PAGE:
Legal online betting in Singapore could kick off in time for next June's Euro 2016 football championships.
Lottery operators Singapore Pools and the Singapore Turf Club (STC) have applied to be exempted from laws that curb online betting, The Straits Times has learnt.
Singapore Pools has also confirmed that it has hired British giant OpenBet, which already provides online gambling software for major bookmakers such as William Hill, Paddy Power and Betfair, to help replace its current website with one which can offer sports betting.
This comes ahead of an Aug 1 deadline for lottery operators to apply to the Ministry of Home Affairs (MHA) to be exempted under the Remote Gambling Act, which came into force on Feb 2.
MHA confirmed with The Straits Times that both Singapore Pools and STC have applied for certificates of exemption to "offer remote gambling services for their existing products".
LIMITS TO CURBS
You can impose all the curbs but a hardened gambler will still go elsewhere to feed his addiction and it's very difficult to try to regulate the online space. It remains to be seen how effective the curbs will be.
MR DICK LUM, executive director of One Hope Centre, which counsels gamblers, on the ability to change mindsets
Singapore Pools offers football and motor-racing betting, as well as lottery games like 4-D and Toto, while STC takes bets for horse races.
MHA said that the applications will take nine to 12 months to evaluate, based on "strict" criteria.
Any operator looking to get into online betting must be not for profit and has to include "robust social safeguards" in the websites to help gamblers control their activity.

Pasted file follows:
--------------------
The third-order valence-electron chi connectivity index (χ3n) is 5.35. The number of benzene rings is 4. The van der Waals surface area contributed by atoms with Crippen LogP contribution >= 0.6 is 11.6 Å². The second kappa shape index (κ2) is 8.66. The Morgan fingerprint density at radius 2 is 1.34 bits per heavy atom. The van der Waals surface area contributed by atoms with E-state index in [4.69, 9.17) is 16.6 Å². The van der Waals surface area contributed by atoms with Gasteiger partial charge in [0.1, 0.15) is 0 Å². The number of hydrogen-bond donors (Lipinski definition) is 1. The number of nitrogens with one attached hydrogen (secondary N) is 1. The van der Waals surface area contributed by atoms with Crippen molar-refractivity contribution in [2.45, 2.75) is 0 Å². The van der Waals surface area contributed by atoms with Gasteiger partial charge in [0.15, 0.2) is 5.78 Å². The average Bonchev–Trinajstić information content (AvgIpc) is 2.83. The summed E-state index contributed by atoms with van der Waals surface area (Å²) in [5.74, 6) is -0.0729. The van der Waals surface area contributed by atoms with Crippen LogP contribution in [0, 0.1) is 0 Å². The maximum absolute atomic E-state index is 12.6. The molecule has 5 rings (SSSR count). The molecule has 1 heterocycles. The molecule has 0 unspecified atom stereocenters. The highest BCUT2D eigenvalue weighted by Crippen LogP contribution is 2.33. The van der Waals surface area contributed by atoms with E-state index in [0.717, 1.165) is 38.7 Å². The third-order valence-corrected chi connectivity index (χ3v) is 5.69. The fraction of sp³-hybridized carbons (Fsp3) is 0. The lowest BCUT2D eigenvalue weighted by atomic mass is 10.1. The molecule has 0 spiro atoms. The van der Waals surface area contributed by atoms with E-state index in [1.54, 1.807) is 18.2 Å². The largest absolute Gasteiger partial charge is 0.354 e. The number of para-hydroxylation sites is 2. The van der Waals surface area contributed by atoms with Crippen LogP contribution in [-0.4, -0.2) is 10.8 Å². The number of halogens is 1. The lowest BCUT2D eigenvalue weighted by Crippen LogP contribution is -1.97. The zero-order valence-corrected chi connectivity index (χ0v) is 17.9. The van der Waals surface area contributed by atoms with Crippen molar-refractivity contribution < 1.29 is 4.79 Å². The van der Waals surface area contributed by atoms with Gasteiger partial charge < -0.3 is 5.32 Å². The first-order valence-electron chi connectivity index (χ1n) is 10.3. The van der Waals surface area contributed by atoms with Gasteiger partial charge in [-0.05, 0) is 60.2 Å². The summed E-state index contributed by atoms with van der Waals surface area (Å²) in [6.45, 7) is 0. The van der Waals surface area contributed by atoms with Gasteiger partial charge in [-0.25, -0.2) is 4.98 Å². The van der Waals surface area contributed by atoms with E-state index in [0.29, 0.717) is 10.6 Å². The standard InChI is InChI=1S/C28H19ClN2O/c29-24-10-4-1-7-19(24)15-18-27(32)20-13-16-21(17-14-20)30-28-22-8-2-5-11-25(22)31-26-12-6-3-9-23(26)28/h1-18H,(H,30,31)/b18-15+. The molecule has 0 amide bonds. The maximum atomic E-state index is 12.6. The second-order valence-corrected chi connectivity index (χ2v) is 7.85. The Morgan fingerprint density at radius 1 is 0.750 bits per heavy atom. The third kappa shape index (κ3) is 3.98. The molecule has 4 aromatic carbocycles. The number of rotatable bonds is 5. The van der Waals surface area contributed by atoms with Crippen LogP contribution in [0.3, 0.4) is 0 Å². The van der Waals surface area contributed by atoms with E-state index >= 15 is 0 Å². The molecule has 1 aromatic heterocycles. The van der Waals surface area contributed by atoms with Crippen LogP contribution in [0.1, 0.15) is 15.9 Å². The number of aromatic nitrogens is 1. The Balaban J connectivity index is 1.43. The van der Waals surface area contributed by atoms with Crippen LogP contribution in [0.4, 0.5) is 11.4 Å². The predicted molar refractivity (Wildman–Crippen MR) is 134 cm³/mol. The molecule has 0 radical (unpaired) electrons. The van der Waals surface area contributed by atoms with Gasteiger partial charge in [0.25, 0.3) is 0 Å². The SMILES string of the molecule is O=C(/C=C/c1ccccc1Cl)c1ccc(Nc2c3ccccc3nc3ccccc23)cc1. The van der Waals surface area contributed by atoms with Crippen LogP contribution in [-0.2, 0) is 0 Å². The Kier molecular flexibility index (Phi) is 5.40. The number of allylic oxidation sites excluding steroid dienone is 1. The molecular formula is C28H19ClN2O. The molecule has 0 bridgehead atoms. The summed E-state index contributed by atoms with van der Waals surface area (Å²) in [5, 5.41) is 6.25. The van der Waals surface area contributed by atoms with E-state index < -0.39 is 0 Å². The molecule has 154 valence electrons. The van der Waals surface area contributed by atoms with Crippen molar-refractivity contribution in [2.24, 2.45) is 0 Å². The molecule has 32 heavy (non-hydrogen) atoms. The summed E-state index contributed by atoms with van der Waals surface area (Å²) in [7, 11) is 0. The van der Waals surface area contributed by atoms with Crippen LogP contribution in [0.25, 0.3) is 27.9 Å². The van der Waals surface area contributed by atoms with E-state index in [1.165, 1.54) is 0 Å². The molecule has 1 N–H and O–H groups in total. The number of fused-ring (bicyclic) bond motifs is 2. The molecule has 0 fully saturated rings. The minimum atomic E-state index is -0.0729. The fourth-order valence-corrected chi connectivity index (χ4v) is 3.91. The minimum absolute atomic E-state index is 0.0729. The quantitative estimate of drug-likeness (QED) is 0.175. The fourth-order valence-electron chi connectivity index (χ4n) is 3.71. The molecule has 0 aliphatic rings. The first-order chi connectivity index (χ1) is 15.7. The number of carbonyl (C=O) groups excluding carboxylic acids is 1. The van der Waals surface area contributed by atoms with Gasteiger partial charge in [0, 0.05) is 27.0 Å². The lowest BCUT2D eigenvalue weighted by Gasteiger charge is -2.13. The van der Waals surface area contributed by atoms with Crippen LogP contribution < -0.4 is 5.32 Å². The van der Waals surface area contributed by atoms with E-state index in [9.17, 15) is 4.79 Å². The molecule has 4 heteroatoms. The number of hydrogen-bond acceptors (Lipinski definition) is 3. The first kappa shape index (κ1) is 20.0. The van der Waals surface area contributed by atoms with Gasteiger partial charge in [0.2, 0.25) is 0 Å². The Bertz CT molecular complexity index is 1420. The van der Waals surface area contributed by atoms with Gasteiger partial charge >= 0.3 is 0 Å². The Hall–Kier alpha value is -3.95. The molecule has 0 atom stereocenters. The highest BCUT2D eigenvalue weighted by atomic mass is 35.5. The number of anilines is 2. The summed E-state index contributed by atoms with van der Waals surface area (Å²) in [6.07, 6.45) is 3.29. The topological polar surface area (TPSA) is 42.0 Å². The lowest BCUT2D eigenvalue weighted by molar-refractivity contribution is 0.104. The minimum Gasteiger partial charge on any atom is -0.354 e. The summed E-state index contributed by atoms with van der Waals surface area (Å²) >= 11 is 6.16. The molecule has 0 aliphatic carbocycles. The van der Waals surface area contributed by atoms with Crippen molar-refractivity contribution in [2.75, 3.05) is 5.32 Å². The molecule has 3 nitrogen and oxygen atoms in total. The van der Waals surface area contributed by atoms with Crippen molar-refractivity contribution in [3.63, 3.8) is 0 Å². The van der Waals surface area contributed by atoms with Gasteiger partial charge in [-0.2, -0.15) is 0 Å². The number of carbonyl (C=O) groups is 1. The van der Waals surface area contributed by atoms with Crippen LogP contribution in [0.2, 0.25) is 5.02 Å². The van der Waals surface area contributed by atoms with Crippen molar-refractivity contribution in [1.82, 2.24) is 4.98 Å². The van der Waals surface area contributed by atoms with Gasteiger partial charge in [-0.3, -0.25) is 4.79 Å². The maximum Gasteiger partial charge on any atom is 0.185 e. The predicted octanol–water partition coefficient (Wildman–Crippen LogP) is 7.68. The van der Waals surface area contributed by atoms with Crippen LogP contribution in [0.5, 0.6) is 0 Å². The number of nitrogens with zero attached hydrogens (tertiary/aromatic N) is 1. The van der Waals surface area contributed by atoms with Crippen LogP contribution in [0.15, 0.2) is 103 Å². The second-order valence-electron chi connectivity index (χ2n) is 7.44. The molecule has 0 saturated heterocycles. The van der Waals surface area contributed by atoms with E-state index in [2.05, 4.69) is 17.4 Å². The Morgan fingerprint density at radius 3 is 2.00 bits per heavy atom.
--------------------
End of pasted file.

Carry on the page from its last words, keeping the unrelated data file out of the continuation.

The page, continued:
Singapore Pools plans to display the time spent on the gambling website and even allow people to apply for self-exclusion orders.
It also told The Straits Times that it is likely to separate its betting website from its corporate site due to "security, technical and responsible gaming considerations". According to documents obtained by The Straits Times, the look and feel of the two sites should be coordinated to "reduce customer confusion".
It is also understood that it will cost about $10 million for OpenBet to build a new site.
A steering committee, led by Singapore Pools chief executive Seah Chin Siong, has been set up to oversee the operator's sports business and IT teams, which are working towards getting the site up and running in time for the Euro 2016.
The teams are said to also be working with banks on how to link customer bank accounts to the betting system.
The Straits Times understands that the OpenBet team will be in Singapore next week to conduct workshops on how to run online betting operations.
The Remote Gambling Act criminalises a host of remote gambling activities, among them phone betting, unless exemption is specifically obtained.
So far, 11 people, who were allegedly collecting bets amounting to about $3 million, have been caught for flouting the remote gambling laws.
The online gambling industry here is estimated to have raked in $500 million last year from gambling portals based locally and overseas before they were shut down.